Take preventative measures but don’t fear the name was one of the basic messages that came from a Wednesday morning meeting of school officials and community health care providers regarding HINI.
A consensus agreement among the panel was cleanliness, especially through frequent hand washing and sanitation of hard surface areas such as bathrooms, desks, and tables.
Davey Gibson, health coordinator for the Magoffin County School System, assured parents that every precaution was being taken within each of the district’s schools.
“We are working dillegently cleaning contact services and doing our best to sanitize and keep all the schools clean,” he said. “It’s a scary thing to talk about but we want parents to know we are taking precautions.”
Gibson reminded parents of the school system’s in house health care and said that ill children would be better served by a visit to a school nurse where attention would be immediate than a lengthy trip to a doctor’s office where they could be exposed to various illnesses.
“The school system wants parents to know that we have a plan in place to deal with this situation,” he added. “Along with our school health services, our line of communication with our community health providers is the best we’ve ever had.”
The HINI virus became an issue of concern late last year with talks of a pandemic, but the illness commonly referred to as the swine flu isn’t much more than the regular flu, officials said.
According to Tiffany Mills, a medical doctor with Albaree Health Services, HINI is a different strain of the regular flu and can be treated with some of the same regular flu medications. She also said a vaccine for HINI will soon be available.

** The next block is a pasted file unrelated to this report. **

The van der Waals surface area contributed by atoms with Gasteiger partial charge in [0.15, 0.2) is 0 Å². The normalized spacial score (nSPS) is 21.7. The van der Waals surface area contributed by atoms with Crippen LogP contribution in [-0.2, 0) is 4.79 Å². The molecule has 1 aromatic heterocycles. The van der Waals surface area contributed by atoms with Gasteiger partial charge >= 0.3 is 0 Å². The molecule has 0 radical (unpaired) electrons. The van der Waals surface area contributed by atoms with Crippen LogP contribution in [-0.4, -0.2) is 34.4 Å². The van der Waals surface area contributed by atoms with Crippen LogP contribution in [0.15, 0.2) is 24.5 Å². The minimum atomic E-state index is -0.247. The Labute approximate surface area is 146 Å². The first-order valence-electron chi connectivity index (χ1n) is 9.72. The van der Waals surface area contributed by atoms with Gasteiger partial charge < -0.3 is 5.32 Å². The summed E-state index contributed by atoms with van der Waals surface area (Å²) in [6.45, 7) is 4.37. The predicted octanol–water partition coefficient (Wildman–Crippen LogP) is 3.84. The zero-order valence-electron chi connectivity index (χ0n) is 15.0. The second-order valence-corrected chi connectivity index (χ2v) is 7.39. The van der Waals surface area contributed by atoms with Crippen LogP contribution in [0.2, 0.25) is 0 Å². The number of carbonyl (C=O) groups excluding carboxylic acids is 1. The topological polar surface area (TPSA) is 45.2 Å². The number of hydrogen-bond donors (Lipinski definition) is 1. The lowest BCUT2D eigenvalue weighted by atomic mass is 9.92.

“There are two types of flu…flu A and flu B,” she explained. “This is a different strain of flu A and those at (Center for Disease Control) the CDC in Atlanta didn’t know exactly what it was in the beginning so they gave it a name and I think that scared people.”
On average, between 30,000 and 40,000 people die annually from the regular flu and very little is ever reported about that, health officials said.
However, HINI is still a bit of a mystery concerning how widespread it may become. There have been no cases reported in Magoffin County and a limited number statewide.
Doctor Mills said flu like symptoms may not be the flu, but added that medical treatment should be sought in cases of temperatures exceeding 101 degrees.
She said that rest and fluids were the best medicine for most flu like viruses and the same treatment for the regular flu is effective for HINI.
Schools superintendent Joe Hunley reiterated Gibson’s promise of diligent in school efforts and added that buses were also being sanitized. Hunley said parents could help by sanitizing hard home surfaces and reminding their children of frequent hand washing.
Bertie Salyer, health department director, chimed in as well, suggesting that students keep a little space between each other to prevent the spread of any and all viruses, saying people could be contagious before showing any viral symptoms.
She also had calming words for parents and the general public.
“We have plans in place. To borrow an old saying ‘we’re on top of it’. We have the latest information and we’re in constant contact with state and federal health officials,” she said.
“We would like the public to know that we are all working together. It’s not like you can be in a canoe with somebody and say ‘you’re side is leaking’ and think everything will be fine for you. “We’re all in this together and we’ll work together to do what has to be done.”